Monday, January 20, 2014

Vol. 4 No. 3 Sir Christopher Chataway R.I.P.

Chris Chataway passed away this weekend.  His obituary appeared in the New York Times today, January 20, 2013.  

He led the third lap of Roger Bannister's epic first four minute mile at the Iffley Road track in Oxford, England.    He was 82 years old.   At the age of 64 he returned to Iffley Road and ran a 5:48 mile.    During his career he set world records at 5000 meters and  twice at three miles, once defeating Vladimir Kuts in a tremendous race at London's White City Stadium.  He finished fifth in the 5000 meters at Helsinki in 1952 after taking a tumble on the last lap  and 11th at Melbourne in 1956.   His life did not end with athletics.  He went on  television and then to serve his nation in parliament and as a cabinet minister.     Chris Brasher , the third runner in that four minute mile died a few years ago.  Now only Roger Bannister remains. 

 Below are obituaties from several of the world's leading newspapers

http://www.nytimes.com/2014/01/20/sports/chris-chataway-british-runner-and-politician-dies-at-82.html?ref=obituaries&_r=0

The Telegraph and Guardian  have probably the most definitive obituary including a youtube clip
http://www.theguardian.com/uk-news/2014/jan/19/sir-christopher-chataway-athlete-dies-82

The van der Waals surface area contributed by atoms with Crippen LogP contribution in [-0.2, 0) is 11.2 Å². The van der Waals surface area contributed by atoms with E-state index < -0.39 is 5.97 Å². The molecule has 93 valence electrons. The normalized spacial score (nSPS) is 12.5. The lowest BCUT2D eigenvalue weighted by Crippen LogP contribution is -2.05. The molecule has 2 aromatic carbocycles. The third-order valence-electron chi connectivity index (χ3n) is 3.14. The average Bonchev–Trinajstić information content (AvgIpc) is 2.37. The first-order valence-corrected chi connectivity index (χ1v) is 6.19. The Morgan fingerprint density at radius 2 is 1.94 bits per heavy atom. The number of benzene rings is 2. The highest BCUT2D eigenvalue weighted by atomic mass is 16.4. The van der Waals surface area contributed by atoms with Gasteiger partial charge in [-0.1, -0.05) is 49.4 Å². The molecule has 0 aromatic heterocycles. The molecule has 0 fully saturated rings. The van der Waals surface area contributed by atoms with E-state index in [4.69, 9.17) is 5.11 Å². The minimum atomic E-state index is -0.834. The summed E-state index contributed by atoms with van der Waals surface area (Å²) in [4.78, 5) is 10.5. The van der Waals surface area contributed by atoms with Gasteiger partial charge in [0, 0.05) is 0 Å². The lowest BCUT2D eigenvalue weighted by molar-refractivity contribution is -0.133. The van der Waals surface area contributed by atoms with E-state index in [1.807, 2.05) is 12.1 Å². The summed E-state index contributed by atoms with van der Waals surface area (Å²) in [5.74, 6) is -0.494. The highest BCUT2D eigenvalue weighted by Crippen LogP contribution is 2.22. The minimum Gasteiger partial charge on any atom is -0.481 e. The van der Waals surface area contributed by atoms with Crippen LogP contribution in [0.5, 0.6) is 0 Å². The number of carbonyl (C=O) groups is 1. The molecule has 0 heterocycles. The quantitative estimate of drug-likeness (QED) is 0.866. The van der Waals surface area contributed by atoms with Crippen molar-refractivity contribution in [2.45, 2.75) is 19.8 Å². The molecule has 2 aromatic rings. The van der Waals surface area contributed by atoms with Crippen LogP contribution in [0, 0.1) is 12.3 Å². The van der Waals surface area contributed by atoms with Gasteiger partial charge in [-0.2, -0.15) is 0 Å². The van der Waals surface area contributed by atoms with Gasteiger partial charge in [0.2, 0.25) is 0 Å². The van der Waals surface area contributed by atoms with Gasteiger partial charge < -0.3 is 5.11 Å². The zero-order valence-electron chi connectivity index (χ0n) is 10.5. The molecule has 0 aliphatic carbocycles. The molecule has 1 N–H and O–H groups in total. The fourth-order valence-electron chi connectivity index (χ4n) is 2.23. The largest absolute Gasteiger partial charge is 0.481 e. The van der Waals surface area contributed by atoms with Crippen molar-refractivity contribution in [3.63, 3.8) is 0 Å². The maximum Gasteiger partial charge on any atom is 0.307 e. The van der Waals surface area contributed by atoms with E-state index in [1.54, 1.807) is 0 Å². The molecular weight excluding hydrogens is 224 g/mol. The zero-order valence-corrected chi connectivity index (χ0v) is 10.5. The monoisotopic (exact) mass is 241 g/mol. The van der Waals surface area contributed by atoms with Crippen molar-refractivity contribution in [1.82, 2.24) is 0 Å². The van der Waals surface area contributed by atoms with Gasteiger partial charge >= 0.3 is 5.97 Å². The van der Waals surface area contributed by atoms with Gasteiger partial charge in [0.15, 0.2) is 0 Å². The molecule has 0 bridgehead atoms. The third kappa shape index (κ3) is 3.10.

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http://www.telegraph.co.uk/news/obituaries/10582675/Sir-Christopher-Chataway-obituary.html


beginning of last lap at Iffley Rd.
a few weeks later in Turku, Finland when Landy ran the second sub 4




 
 


Chataway's story brings back memories of the storied era of British middle and long distance running. Sadly, and perhaps politically incorrect, the prominence of the European runners is definitely a relic of the past. As the Africans took over, I feel the global interest in distance running waned. Even people like me find it difficult to keep up with it all as we are deluged with more and younger Kenyans, Tunesians, and Moroccans popping up in meet results. I wonder if we will ever see any parity in the world of distance running. Maybe not, if one takes to heart the findings in "The Sports Gene".


I hope all of you have a good day. It is beastly cold here and we can expect more of the same with an expected low of -5 on tap for Thursday.    Steve 
 
Don't forget, Cram, Coe, and Ovett kept the tradition going into the 80's.   Even though I had the experience of living and working in Kenya and Tanzania for a number of years, I too find it difficult to keep up with all these great African runners.  I couldn't from memory name a single runner who won an Olympic distance medal after 1984.   It was easy with the advent of Keino,  Jipcho, Temu , Bayi, and Rono but they too seem to have gotten swamped by all these new chaps.  Maybe it's just the process of aging on my part.   George


 
I didn't forget, just temporarily stored the information elsewhere ......believe that ?  Steve

2 comments:

Anonymous said...

Great post. When I heard that this boyhood hero of mine had passed away, I just had to hoist a glass in his honor. And if I had a cigarette handy, I would have lit one up.

Pat

Roy Mason/ George Brose said...

Thank you for your comment. I'm always curious where the comment is coming from and how you found out about our blog if you care to share.